About a year ago I had an informal meeting with several CEO acquaintances. One worked with a large provider organization, one was from a major life sciences company, and the third was with a health care consulting firm. The conversation turned to the vast transformation occurring in the health care industry. This gets characterized in short hand as the movement towards outcomes and value and we all voiced frustration that describing it this way trivializes what is really an extraordinary seismic shift in thinking. We also concluded that while it was easy to express an idealized endpoint as “outcomes and value”, if we each talked to twenty people we’d end up with eighty definitions of what this really meant and how it would be measured. Finally, we concluded that it was difficult to predict the timing or the route the industry would take to reach this nirvana and that we were only somewhere at the beginning of this journey, despite the hype and noise around it.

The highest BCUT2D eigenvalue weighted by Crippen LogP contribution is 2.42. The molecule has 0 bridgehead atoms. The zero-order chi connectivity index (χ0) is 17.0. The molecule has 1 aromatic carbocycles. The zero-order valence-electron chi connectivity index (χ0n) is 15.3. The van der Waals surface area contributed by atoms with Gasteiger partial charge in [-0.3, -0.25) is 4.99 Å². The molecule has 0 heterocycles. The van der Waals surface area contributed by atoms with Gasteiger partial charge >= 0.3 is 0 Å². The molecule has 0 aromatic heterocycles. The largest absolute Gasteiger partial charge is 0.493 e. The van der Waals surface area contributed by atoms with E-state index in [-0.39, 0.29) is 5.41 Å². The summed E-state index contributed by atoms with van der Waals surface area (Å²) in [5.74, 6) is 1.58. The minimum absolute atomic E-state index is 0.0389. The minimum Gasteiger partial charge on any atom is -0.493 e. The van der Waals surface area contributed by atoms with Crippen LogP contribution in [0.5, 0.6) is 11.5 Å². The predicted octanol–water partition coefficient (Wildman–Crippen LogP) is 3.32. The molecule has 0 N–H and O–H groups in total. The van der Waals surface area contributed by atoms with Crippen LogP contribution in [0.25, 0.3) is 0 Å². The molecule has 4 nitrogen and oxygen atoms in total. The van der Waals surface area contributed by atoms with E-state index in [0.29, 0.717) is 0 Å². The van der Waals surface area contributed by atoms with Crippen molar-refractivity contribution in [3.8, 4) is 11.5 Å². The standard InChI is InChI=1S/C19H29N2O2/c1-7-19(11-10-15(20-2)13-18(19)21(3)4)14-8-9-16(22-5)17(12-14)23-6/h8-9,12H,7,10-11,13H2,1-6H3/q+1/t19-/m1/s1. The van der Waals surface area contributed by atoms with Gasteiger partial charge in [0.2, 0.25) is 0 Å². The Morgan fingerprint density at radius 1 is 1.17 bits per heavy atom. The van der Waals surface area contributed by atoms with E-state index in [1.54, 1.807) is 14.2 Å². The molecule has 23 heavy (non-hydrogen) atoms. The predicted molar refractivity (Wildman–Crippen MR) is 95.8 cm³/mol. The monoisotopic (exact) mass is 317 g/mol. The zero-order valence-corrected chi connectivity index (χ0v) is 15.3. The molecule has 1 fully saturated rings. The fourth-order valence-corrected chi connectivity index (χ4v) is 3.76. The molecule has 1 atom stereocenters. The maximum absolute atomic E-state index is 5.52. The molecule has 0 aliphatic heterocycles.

We were all struck that the industry is beginning to have the expectation that we will express a value proposition for our products and services measured by better patient outcomes relative to cost. While this expectation is growing, we are all of having difficulty finding resources with the appropriate training in both health care and economics that would equip them to do the hardcore analysis necessary to inform these kinds of propositions.